Throttle response is instant. There is no delay at all for acceleration. Push it and you immediately go, quickly if so desired.

    A/C and heat is electric powered. When you need heat you have it immediately as there is no need for the engine to get to operating temperature. A/C is constant and output (temperature wise) is not dependent on engine speed.

    sorry for the late-night/early morning blitz

    I am already up it being about 7:15 in the early morning in my location. Still having to get used to these long days. Sunset around 10:30PM and sunrise at 04:10AM is annoying. Reasonable daylight well beyond those hours.

    Off to the airport today to get a friend who is also arriving to attend the wedding. Will take the train to meet her as she is 1st time Norway and uncertain about things. Will take the train back to downtown Oslo and a short walk to the hotel.

    I do like the heated floors in the bathrooms here, both in the homes and the hotel. Room is small as are most European hotels. Functional but cramped. European beds don’t use blankets and sheets on top. It is this huge “sleeping bag” that you pull over you. It is covered in as sheet like material with the insulating blanket inside the sheet covering. I miss my Simmons Beauty Rest Black California King memory foam mattress as the beds tend to be firmer here and significantly smaller.

  48. “Why not just install the solar panels and connect them directly to a 12V pump? Let the pump run when there’s sun on the panels.”

    This would be fine if they rarely have long rainy/cloudy/foggy periods where the solar panels aren’t going to deliver sufficient power. Here in the inland Central Valley of California, we sometimes see two months straight of thick fog. If that’s not a problem where the author lives, then a direct system would be fine. If they sometimes get long periods of overcast, they might run out of water in addition to being in the dark.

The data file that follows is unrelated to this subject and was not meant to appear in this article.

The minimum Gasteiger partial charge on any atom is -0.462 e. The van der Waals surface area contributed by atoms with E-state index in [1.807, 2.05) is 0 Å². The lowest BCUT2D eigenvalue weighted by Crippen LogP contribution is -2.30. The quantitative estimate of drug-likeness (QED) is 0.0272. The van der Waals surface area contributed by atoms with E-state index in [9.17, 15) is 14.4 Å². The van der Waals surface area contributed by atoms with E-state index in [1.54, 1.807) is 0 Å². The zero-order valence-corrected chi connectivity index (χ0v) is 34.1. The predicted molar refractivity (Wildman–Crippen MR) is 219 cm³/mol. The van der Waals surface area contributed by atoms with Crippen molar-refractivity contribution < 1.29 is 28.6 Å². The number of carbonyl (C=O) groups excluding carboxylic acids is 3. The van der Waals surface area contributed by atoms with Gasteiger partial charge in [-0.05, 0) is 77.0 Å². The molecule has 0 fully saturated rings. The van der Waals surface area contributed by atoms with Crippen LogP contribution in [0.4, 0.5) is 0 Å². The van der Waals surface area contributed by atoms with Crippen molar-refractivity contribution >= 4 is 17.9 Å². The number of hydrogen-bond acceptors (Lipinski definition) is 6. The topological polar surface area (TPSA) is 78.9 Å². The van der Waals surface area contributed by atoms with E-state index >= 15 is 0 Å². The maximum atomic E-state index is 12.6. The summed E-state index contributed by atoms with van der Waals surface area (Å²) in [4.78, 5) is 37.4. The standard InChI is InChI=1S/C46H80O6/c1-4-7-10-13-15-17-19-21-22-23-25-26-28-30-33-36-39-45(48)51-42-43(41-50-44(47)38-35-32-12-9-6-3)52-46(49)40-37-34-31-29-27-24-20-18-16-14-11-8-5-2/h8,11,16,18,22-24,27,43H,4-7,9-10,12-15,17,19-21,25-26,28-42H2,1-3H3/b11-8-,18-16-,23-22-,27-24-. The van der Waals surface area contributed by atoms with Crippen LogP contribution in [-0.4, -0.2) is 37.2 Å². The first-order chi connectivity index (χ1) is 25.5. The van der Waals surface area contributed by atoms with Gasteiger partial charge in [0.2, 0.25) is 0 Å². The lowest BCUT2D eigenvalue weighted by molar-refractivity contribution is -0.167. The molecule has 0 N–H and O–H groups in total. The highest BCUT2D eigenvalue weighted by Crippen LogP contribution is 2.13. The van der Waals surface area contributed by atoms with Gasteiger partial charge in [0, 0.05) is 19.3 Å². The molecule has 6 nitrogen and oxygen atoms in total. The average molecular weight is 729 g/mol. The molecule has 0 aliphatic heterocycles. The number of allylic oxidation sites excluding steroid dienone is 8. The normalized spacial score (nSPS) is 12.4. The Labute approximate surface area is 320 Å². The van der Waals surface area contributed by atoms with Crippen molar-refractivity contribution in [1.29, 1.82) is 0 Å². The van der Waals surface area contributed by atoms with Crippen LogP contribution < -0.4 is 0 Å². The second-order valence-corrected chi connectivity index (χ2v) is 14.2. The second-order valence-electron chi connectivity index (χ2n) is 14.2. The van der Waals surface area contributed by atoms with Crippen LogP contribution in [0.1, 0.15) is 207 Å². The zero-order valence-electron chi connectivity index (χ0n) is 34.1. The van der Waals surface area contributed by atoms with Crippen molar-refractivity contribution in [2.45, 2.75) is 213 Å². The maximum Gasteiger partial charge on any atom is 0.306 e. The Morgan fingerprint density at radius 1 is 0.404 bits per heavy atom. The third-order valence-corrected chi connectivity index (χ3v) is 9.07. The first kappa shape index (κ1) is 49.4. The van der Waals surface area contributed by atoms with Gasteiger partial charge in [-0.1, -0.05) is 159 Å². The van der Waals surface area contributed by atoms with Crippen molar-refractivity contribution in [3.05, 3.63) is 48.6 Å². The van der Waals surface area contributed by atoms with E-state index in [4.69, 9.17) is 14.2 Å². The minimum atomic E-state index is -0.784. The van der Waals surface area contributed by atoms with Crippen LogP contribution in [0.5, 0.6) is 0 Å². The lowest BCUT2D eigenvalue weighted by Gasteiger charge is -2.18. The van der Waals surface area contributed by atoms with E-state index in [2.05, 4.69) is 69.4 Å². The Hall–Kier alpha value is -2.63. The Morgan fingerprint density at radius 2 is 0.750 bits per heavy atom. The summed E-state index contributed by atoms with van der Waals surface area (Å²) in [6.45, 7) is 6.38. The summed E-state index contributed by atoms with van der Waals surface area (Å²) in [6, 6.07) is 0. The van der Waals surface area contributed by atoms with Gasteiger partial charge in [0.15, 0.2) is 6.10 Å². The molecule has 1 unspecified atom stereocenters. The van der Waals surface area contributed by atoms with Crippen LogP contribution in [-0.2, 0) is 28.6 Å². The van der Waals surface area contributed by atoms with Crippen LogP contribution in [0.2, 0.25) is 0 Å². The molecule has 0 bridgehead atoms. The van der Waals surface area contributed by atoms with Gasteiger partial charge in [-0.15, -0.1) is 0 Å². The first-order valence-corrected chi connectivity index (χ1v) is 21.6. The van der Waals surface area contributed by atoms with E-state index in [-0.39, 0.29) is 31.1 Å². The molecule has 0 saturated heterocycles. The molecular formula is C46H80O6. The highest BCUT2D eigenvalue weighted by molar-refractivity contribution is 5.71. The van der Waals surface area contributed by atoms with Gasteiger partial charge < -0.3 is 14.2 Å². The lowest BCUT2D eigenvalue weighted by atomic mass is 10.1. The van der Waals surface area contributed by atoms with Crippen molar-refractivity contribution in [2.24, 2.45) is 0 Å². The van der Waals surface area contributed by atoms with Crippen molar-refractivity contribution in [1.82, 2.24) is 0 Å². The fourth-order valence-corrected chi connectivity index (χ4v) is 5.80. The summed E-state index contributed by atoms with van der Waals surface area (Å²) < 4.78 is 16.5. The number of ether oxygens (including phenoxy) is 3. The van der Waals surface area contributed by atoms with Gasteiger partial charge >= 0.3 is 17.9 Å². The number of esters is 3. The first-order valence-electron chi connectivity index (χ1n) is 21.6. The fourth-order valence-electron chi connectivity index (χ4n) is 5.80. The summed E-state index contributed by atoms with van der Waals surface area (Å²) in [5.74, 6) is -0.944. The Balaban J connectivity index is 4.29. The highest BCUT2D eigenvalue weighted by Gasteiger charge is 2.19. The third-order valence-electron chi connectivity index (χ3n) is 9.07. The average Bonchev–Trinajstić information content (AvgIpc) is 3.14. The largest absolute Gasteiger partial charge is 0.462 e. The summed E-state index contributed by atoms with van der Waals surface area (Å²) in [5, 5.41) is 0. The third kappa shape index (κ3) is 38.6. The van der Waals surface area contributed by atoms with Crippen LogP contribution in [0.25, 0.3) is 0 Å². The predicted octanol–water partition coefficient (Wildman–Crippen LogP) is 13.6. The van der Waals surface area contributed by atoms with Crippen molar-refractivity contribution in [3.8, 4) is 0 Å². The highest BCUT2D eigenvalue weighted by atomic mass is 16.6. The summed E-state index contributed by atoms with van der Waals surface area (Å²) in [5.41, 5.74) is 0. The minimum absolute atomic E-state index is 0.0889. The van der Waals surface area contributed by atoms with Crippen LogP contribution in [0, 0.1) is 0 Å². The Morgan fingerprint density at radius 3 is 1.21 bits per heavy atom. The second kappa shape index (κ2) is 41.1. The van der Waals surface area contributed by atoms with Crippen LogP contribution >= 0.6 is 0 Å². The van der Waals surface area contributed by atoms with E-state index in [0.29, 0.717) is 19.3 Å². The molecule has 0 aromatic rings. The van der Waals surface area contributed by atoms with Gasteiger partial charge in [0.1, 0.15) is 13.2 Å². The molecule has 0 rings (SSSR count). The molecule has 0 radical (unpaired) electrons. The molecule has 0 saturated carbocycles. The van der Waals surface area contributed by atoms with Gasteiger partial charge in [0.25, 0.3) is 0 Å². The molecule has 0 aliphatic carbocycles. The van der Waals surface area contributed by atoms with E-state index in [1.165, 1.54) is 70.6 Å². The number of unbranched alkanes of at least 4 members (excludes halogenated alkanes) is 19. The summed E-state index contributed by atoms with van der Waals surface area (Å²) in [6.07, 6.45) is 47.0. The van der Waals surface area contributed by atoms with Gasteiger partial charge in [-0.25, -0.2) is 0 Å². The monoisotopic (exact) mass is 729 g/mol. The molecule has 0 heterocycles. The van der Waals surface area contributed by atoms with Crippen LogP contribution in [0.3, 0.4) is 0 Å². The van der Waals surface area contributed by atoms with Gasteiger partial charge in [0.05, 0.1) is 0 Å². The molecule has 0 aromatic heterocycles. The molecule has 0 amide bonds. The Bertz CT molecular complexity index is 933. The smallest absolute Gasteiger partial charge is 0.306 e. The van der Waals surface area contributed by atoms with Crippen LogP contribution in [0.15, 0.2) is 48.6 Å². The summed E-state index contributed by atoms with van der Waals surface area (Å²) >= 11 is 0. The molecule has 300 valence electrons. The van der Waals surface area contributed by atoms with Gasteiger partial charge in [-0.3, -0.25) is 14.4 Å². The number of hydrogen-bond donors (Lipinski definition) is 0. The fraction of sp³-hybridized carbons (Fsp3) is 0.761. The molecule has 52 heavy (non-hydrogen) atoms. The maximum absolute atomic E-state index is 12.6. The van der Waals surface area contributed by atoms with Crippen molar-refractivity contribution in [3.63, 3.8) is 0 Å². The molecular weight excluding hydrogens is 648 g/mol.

49. “European beds don’t use blankets and sheets on top. It is this huge “sleeping bag” that you pull over you. It is covered in as sheet like material with the insulating blanket inside the sheet covering.”

    I would call those “duvets” in English, meaning a quilted bedcover stuffed with duck or goose feathers (today, often a synthetic-fibre substitute). The name probably comes from the old French word for downy feathers. In common modern French usage, “duvet” means a camping-style sleeping-bag, while a quilted bedcover is a “couette”.

    Duvets have a “duvet-cover”, which is like a bag made of cotton sheet material, used to enclose the duvet and keep it clean. It is easier to launder the cover than the duvet itself. Duvets are stripped of their covers and regularly allowed to air and dry in the sun for normal use, and are washed or dry-cleaned at intervals and before winter/summer storage. Most people have summer-weight and winter-weight duvets. I have a layered version – a single layer in summer and two layers in winter. If it gets really hot in summer, I do without the actual duvet and use just its cover.

    I never stay anywhere without bringing my own duvet and pillow, unless I am travelling by air, when I take just a half-size travel pillow. If I could travel with my own mattress (like Pavarotti) I’d do that too!

    +1 on heated bathroom floors. Like heated car seats, once you get used to them, you’ll wonder why on earth you ever did without!

  50. I would call those “duvets” in English